For 25 years prior to expansion in 1967, big-league pro hockey consisted of only six teams and about 120 players. A document called the "C-Form," signed by young, often poor, Canadian boys, could bind a player to one franchise for life, thus insuring a team's future. Intense rivalries brewed, as the game, the rink it was played on, and the equipment players wore evolved. Offenses increased as the curved stick and the booming "slap shot" became all the rage.
Hockey's Glory Days
The Migration of Musical Film
Movie musicals are among the most quintessentially American art forms, often celebrating mobility, self-expression, and the pursuit of one’s dreams. But like America itself, the Hollywood musical draws from many distinct ethnic traditions. In this illuminating new study, Desirée J. Garcia examines the lesser-known folk musicals from early…
relives these exciting decades, when the Montreal Canadiens made 10 consecutive appearances in the Stanley Cup finals, winning the last five, and when the Chicago Blackhawks and Toronto Maple Leafs dominated the '60s. The book features more than 126 player and team photos, plus individual and team statistics for every season from 1949-50 to 1968-69. Hockey's best forwards, goaltenders, and defensemen are profiled. The authors—experts in their field—include photographs and statistics of greats the likes of Gordie Howe, Bobby Hull, Maurice "Rocket" Richard, Bobby Orr, Phil Esposito, and Jacques Plante. Hockey's Glory Days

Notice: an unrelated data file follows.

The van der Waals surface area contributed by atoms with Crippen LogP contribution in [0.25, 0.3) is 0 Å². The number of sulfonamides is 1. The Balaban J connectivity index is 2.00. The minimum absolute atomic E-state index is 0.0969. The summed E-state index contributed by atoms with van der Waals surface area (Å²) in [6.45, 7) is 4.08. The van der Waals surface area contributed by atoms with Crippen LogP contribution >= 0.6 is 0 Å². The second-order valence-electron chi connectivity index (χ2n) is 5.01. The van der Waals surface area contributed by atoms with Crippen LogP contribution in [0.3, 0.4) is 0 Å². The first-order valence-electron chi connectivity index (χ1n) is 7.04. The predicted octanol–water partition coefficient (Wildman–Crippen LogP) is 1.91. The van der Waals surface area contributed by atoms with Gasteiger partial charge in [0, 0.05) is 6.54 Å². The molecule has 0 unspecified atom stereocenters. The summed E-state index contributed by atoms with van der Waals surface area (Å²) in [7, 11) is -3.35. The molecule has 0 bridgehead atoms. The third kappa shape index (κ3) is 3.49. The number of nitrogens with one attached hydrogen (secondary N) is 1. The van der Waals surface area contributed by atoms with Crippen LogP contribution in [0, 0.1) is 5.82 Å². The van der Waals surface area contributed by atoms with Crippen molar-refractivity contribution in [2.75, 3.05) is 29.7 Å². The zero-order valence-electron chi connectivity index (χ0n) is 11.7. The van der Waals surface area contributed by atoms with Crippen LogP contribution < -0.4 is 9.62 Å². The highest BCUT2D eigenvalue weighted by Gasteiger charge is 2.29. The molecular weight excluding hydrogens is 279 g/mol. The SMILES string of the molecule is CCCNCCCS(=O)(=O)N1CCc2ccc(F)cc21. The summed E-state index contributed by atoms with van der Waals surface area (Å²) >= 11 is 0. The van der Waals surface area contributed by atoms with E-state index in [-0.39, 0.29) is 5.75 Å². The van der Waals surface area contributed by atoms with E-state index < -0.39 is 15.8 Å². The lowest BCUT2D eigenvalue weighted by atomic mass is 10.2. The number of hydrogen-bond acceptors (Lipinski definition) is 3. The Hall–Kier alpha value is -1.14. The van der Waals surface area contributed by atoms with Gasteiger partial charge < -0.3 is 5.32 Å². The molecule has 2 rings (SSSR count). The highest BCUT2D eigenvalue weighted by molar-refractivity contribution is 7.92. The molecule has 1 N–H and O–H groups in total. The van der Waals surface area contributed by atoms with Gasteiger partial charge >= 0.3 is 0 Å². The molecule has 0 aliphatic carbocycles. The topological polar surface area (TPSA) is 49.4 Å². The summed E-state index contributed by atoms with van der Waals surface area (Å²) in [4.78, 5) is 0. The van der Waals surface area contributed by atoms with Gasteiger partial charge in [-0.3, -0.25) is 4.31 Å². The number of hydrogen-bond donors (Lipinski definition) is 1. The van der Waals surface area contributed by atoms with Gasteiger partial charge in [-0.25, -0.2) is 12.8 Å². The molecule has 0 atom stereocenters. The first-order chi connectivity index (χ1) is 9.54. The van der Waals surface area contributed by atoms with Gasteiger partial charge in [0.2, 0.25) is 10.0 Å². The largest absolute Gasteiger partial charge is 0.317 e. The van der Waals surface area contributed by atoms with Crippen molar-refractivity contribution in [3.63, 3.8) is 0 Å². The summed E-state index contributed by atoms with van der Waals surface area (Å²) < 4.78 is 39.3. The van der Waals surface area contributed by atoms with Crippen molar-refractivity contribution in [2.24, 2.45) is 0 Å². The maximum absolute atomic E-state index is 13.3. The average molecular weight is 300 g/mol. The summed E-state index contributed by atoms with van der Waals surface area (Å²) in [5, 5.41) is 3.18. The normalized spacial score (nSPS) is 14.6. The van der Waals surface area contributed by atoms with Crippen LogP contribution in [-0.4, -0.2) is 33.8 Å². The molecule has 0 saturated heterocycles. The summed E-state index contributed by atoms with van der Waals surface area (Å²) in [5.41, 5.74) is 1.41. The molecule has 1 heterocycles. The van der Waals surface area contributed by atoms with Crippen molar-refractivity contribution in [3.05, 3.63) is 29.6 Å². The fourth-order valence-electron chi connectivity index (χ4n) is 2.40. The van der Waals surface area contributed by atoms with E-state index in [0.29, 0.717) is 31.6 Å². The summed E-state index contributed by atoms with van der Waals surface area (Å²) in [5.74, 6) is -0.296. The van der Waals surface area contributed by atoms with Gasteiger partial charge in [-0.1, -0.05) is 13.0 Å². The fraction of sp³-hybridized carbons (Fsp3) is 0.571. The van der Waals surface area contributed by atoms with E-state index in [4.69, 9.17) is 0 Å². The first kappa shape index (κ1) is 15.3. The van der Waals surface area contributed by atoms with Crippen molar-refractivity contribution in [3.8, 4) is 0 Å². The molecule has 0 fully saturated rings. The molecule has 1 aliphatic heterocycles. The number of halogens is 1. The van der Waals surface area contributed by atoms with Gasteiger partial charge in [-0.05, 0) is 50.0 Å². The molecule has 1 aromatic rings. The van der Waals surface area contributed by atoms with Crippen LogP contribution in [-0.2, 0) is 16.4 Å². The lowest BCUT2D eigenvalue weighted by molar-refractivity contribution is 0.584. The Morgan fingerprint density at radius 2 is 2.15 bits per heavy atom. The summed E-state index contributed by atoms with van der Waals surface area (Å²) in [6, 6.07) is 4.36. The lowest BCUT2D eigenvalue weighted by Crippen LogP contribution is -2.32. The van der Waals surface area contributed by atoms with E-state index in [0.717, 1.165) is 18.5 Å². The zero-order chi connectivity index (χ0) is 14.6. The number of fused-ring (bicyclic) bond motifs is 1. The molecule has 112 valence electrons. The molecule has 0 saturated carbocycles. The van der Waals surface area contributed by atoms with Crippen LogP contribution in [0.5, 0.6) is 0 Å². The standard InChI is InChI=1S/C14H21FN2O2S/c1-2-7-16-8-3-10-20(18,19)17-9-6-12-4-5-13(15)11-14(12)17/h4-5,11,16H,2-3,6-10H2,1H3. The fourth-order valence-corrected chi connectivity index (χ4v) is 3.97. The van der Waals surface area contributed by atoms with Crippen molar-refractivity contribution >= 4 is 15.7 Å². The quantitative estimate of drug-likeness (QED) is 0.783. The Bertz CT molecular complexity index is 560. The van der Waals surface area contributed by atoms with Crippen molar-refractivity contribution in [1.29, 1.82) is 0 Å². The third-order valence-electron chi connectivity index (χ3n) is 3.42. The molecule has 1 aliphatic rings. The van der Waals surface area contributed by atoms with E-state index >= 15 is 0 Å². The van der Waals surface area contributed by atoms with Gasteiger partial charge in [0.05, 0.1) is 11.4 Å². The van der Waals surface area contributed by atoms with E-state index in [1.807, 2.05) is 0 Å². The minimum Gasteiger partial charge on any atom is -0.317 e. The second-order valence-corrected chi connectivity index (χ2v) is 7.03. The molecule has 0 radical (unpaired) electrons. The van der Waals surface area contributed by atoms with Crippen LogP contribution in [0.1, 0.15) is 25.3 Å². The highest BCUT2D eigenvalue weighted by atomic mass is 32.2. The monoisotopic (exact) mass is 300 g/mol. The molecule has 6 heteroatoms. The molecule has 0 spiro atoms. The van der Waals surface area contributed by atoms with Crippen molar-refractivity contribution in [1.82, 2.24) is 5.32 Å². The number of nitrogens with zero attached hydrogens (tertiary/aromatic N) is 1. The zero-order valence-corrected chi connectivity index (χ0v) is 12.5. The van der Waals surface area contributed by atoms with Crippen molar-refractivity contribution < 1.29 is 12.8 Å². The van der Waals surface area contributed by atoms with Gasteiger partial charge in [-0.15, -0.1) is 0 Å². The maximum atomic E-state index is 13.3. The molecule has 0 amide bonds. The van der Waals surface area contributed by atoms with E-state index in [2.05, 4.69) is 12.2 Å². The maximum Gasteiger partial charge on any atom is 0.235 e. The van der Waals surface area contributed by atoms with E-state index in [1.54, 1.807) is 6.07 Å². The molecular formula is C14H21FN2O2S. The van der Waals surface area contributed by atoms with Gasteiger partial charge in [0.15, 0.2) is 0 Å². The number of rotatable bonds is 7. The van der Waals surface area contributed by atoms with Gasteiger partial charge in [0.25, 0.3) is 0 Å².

even includes the "best" and "worst" statistics and trivia from this era.